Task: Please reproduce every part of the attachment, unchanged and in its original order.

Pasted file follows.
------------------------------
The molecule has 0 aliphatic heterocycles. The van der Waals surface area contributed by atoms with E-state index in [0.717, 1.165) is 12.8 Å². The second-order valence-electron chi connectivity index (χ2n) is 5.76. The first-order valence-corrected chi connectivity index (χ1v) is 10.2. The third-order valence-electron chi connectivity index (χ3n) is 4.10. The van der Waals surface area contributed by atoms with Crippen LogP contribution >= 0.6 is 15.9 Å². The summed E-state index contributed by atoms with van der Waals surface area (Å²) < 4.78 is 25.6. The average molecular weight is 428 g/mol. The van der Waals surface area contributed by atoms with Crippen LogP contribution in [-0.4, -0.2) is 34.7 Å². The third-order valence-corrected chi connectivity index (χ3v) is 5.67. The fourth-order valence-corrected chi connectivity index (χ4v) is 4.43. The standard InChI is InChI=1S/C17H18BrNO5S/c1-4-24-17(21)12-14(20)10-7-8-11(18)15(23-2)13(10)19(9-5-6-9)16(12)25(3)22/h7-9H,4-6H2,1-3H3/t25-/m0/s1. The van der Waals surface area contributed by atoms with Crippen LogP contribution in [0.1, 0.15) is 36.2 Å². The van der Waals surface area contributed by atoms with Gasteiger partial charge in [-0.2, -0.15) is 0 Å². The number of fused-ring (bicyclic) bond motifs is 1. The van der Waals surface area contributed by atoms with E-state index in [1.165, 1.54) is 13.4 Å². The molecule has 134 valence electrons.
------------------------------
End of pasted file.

The molecule has 0 aliphatic heterocycles. The van der Waals surface area contributed by atoms with E-state index in [0.717, 1.165) is 12.8 Å². The second-order valence-electron chi connectivity index (χ2n) is 5.76. The first-order valence-corrected chi connectivity index (χ1v) is 10.2. The third-order valence-electron chi connectivity index (χ3n) is 4.10. The van der Waals surface area contributed by atoms with Crippen LogP contribution >= 0.6 is 15.9 Å². The summed E-state index contributed by atoms with van der Waals surface area (Å²) < 4.78 is 25.6. The average molecular weight is 428 g/mol. The van der Waals surface area contributed by atoms with Crippen LogP contribution in [-0.4, -0.2) is 34.7 Å². The third-order valence-corrected chi connectivity index (χ3v) is 5.67. The fourth-order valence-corrected chi connectivity index (χ4v) is 4.43. The standard InChI is InChI=1S/C17H18BrNO5S/c1-4-24-17(21)12-14(20)10-7-8-11(18)15(23-2)13(10)19(9-5-6-9)16(12)25(3)22/h7-9H,4-6H2,1-3H3/t25-/m0/s1. The van der Waals surface area contributed by atoms with Crippen LogP contribution in [0.1, 0.15) is 36.2 Å². The van der Waals surface area contributed by atoms with Gasteiger partial charge in [-0.2, -0.15) is 0 Å². The number of fused-ring (bicyclic) bond motifs is 1. The van der Waals surface area contributed by atoms with E-state index in [1.165, 1.54) is 13.4 Å². The molecule has 134 valence electrons.